Afghan President Hamid Karzai issued a decree in 2009 banning violence against women. But the parliament, which is currently on its winter recess, has been unable to pass it and give it permanence as a law.

There's major disagreement on key provisions where Islamic and secular law come into conflict. And activists say the gains made in women's rights since the fall of the Taliban in 2001 are slipping away.

Masooda Karokhi, a female member of parliament, has been pushing to get the proposal through the male-dominated legislature.

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Sports
2:39 pm
Wed February 20, 2013

NASCAR Champ Finds Fans With Beer, Tweets And Bangin' Fenders

Brad Keselowski, driver of the #2 Miller Lite Ford, gets out of his car after qualifying for the NASCAR Sprint Cup Series Daytona on Feb. 17.
Jonathan Ferrey Getty Images

Originally published on Wed February 20, 2013 5:11 pm

The first big race of the NASCAR season is on Sunday, and Brad Keselowski, the sport's brash, young champion, will begin defending his title.

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Shots - Health News
5:42 pm
Tue February 19, 2013

How The Sequester Could Affect Health Care

On Tuesday, President Obama urged congressional action to prevent automatic spending cuts scheduled to begin on March 1.
Jim Lo Scalzo EPA/Landov

Originally published on Tue February 19, 2013 5:56 pm

It's looking increasingly likely that $85 billion of automatic federal budget cuts known as a sequester will come to pass if Congress doesn't act by March 1.

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Economy
4:14 pm
Tue February 19, 2013

End Of Winter Drives Nation's Gas Prices Uphill

Reports indicate that gas pump prices are at their highest level on record for this period of the year, but consumers might see a break in the near future — if all goes well.
Joe Raedle Getty Images

Originally published on Tue February 19, 2013 5:42 pm

If you've been behind the wheel recently, you already know gasoline prices are up.

The national average price for regular gas rose to nearly $3.75 a gallon Tuesday, according to AAA's Daily Fuel Gauge Report.

"Retail prices have gone up for each of the last 33 or so days — dating back to about Jan. 17," says Denton Cinquegrana, executive editor at the Oil Price Information Service.

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Arts & Life
3:09 pm
Tue February 19, 2013

Cold War Bunker Network Repurposed For 21st Century Threats

WBT radio's bomb shelter in Charlotte, N.C., part of a government-funded emergency communications network, as it looked in 1963.
Courtesy of Jerry Dowd

Originally published on Tue February 19, 2013 5:42 pm

There's an underground bunker at a radio station in Charlotte, N.C., where time has stopped. Built decades ago to provide safety and vital communications in the event of a nuclear attack, it's now a perfectly preserved relic of Cold War fear that's gained new relevance.

The secret bunker is part of the office lore that old-timers at WBT Radio whisper to the newbies. That's how radio host Mike Collins learned of it back in the 1980s.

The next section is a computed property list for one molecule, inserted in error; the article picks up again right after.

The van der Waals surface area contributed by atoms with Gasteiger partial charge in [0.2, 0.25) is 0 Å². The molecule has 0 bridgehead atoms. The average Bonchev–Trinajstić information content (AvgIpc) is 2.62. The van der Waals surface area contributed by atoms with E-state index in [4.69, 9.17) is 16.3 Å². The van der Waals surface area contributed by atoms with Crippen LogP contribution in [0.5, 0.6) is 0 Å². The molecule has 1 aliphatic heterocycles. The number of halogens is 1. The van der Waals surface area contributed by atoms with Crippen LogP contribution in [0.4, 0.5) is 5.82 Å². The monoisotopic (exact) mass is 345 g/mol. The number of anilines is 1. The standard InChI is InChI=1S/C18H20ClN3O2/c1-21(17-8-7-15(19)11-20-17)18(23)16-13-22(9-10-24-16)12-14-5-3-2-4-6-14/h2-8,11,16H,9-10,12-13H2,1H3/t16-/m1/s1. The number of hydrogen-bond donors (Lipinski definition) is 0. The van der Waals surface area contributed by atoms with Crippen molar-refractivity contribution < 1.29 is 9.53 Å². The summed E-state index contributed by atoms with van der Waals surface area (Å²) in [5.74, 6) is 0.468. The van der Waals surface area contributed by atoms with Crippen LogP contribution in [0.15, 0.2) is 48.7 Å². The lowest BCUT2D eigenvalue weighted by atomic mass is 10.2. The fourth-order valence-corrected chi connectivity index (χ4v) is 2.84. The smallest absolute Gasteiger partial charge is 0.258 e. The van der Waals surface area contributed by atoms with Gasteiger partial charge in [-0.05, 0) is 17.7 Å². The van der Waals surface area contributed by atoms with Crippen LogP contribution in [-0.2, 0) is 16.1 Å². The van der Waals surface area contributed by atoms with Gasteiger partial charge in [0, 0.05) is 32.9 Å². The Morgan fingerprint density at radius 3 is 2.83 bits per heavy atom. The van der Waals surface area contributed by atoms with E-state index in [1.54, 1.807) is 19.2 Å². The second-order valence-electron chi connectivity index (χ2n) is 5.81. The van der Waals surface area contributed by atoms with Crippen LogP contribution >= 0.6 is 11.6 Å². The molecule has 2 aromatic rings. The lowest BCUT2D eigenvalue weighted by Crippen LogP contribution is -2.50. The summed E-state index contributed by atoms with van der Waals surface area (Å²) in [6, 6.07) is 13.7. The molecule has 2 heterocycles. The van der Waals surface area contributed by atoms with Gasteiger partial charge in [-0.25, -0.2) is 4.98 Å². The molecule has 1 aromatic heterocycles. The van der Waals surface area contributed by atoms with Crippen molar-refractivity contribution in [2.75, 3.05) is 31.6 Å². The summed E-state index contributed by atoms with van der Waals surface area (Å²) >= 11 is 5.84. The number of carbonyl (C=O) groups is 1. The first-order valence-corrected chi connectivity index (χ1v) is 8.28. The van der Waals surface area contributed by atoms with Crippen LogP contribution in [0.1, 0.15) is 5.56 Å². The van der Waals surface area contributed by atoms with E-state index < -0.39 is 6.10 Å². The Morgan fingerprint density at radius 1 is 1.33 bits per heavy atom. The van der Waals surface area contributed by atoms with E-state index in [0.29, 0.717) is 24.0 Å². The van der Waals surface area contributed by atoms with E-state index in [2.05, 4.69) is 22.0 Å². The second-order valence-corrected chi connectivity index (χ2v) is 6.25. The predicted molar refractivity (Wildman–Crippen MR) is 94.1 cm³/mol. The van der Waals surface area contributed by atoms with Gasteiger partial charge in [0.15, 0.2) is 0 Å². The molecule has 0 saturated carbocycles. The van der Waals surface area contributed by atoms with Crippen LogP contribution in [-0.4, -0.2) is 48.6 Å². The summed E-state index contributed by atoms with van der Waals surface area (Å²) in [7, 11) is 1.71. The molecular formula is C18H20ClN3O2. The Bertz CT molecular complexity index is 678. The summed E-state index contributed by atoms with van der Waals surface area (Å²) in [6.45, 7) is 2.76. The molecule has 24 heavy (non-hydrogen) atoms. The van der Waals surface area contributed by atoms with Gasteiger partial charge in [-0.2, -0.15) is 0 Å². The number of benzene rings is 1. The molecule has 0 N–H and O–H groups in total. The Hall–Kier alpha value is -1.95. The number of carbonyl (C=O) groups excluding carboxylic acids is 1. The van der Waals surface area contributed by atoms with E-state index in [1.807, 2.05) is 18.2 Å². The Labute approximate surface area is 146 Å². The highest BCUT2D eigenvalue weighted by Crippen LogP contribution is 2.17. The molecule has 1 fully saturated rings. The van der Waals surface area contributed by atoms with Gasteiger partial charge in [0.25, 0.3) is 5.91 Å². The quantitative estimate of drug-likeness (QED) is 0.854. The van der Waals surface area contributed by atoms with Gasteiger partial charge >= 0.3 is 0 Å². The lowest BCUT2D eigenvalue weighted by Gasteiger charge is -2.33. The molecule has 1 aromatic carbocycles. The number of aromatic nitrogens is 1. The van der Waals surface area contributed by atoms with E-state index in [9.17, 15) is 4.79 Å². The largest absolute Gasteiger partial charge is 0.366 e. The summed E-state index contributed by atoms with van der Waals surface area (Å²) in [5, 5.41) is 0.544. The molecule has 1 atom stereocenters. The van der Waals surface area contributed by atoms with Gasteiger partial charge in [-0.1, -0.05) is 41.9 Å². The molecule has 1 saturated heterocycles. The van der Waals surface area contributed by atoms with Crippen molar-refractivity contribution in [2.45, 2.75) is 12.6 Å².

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Arts & Life
2:52 pm
Tue February 19, 2013

Amusement Park Planned In The Town Where Bin Laden Hid Out

The Hazara Heritage Park will be built on the edge of Abbottabad, Pakistan, set in the foothills of the Himalayas.
Jackie Northam NPR

Originally published on Tue February 19, 2013 5:42 pm

Developers in Pakistan will soon break ground on a new amusement park and outdoor activity center, a private, $30 million project billed as a state-of-the-art facility that will bring jobs to a hard-hit area.

But there's one issue that's raising some eyebrows: the site is in Abbottabad, not far from the place where Osama Bin Laden secretly lived until American forces killed him.

This does not trouble Sheikh Kaleemuddin, the project director, who is effusive about the picturesque spot where he plans to build.

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Arts & Life
2:13 pm
Tue February 19, 2013

A Wounded Soldier Stands Tall At Reunion With His Platoon

As part of homecoming ceremonies at Joint Base Lewis-McChord in Washington state in January, Army Spc. Tyler Jeffries — with crutches and prosthetic legs — joins his unit in formation as the national anthem is played. The homecoming marked the first time Jeffries had seen his platoon since he lost both his legs in a roadside bombing in Afghanistan last October.
Florangela Davila for NPR

Originally published on Tue February 19, 2013 7:18 pm

U.S. Army Spc. Tyler Jeffries spent most of last year in Afghanistan, on dusty, hot patrols in the villages outside Kandahar. Last fall, on Oct. 6, his tour ended three months early.

"I was clearing an area and I had the metal detector. Then we had word that there was two guys coming toward our position," Jeffries recalled later that month.

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Arts & Life
1:18 pm
Tue February 19, 2013

Why Buying A Car Never Changes

Kevork Djansezian Getty Images

Originally published on Tue February 19, 2013 5:42 pm

"Buying a car sucks," Scott Painter says. "It's something that most consumers fear."

Back in the '90s, Painter started a company to try to change this. "The name of the company was Cars Direct," he says. "The mission was to sell cars directly."

Painter wanted his company to build virtual dealerships that would let people go online and buy cars. But after talking with a few car execs, he realized nobody would even consider his idea.